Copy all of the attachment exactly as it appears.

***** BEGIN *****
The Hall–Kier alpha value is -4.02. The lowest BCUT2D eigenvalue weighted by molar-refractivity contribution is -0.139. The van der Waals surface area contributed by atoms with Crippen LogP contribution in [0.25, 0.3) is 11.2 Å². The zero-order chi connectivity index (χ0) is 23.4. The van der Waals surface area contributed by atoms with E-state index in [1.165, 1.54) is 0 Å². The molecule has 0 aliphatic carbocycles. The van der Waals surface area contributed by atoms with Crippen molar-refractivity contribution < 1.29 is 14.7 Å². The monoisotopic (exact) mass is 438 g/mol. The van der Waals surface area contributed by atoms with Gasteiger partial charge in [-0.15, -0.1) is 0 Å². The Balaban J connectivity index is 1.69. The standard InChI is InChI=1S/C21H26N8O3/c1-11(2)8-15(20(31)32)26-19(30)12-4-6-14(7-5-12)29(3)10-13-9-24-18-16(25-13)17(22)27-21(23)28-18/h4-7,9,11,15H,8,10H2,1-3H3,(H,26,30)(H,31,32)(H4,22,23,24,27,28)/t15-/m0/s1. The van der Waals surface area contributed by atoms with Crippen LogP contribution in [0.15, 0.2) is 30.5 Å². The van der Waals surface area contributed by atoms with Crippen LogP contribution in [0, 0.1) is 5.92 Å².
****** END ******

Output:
The Hall–Kier alpha value is -4.02. The lowest BCUT2D eigenvalue weighted by molar-refractivity contribution is -0.139. The van der Waals surface area contributed by atoms with Crippen LogP contribution in [0.25, 0.3) is 11.2 Å². The zero-order chi connectivity index (χ0) is 23.4. The van der Waals surface area contributed by atoms with E-state index in [1.165, 1.54) is 0 Å². The molecule has 0 aliphatic carbocycles. The van der Waals surface area contributed by atoms with Crippen molar-refractivity contribution < 1.29 is 14.7 Å². The monoisotopic (exact) mass is 438 g/mol. The van der Waals surface area contributed by atoms with Gasteiger partial charge in [-0.15, -0.1) is 0 Å². The Balaban J connectivity index is 1.69. The standard InChI is InChI=1S/C21H26N8O3/c1-11(2)8-15(20(31)32)26-19(30)12-4-6-14(7-5-12)29(3)10-13-9-24-18-16(25-13)17(22)27-21(23)28-18/h4-7,9,11,15H,8,10H2,1-3H3,(H,26,30)(H,31,32)(H4,22,23,24,27,28)/t15-/m0/s1. The van der Waals surface area contributed by atoms with Crippen LogP contribution in [0.15, 0.2) is 30.5 Å². The van der Waals surface area contributed by atoms with Crippen LogP contribution in [0, 0.1) is 5.92 Å².